In the Past: Seeds have been an important part of the human diet since our hunter-gatherer ancestors roamed the fields and forests. In North America, sunflowers have been grown for over 5,000 years by Native Americans, and are believed to be one of the first agricultural crops in the region. They were grown specifically for their oil-rich seeds, and medicinal qualities of other plant parts.
In the Soil: Sunflowers are iconic yellow flowers with thick stalks and giant flower heads. The plentiful seeds are found in a spiral pattern between the yellow petals tucked inside striped shells. Contrary to popular belief, the flower heads do not follow the sun as it tracks across the sky.
In the Body: Seeds are concentrated nuggets of nutrition. In their little packages, seeds contain all the vitamins, minerals, proteins, fats and carbohydrates needed to sprout into a seedling. Eating seeds means we capture this nutrition for ourselves! Pumpkin seeds, for example, contain essential minerals like iron, magnesium, potassium and compounds known as phytosterols that support heart health.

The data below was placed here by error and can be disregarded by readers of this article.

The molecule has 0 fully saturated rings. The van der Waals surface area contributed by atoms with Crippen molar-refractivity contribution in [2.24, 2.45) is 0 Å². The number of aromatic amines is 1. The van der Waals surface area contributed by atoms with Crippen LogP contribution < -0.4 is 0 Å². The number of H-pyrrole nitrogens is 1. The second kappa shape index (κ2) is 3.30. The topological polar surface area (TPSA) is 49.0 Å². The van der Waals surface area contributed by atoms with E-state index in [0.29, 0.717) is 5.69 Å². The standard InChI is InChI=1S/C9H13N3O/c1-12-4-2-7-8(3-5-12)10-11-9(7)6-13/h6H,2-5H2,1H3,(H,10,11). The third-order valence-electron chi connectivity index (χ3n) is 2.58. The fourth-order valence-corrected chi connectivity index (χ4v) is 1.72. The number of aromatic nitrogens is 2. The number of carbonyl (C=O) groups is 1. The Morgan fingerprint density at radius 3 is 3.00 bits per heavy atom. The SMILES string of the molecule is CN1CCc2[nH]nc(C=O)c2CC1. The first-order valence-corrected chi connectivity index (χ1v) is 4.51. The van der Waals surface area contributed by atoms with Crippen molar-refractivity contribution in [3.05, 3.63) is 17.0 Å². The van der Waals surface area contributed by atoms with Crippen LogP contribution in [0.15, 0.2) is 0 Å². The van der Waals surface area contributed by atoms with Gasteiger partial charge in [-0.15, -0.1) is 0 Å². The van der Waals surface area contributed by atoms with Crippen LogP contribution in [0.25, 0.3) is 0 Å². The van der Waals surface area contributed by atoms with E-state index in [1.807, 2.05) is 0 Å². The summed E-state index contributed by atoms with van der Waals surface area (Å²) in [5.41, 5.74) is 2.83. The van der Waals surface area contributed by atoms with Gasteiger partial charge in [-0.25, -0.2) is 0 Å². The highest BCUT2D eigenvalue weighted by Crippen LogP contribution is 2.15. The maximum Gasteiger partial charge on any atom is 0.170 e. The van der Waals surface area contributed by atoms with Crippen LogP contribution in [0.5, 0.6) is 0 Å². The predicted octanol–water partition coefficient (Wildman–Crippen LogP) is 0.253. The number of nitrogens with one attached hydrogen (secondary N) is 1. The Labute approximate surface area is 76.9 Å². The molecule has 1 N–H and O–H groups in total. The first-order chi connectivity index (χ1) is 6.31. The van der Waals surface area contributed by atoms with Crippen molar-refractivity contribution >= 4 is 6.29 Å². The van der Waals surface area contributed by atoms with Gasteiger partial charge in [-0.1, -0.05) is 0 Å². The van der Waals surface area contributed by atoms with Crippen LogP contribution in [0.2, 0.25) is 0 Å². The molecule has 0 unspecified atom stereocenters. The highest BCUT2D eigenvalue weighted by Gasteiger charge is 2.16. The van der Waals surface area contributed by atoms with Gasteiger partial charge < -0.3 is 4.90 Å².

In the Kitchen: In Latin America, pumpkin seeds are known as pepitas. They are used whole or hulled, and can be raw or roasted. They are traditionally ground into a mole (sauce), added as a garnish to soups or salads, incorporated into baked goods, or roasted and seasoned with spices to snack on. Sunflower seeds are roasted and salted, or pressed to create a cooking oil.
In Connecticut: When properly dried and stored in a cool dry place, seeds can last all year round! Try growing some pumpkins, sunflowers, or a popcorn variety and saving the seeds to enjoy a local treat in the winter when little other local produce is around!
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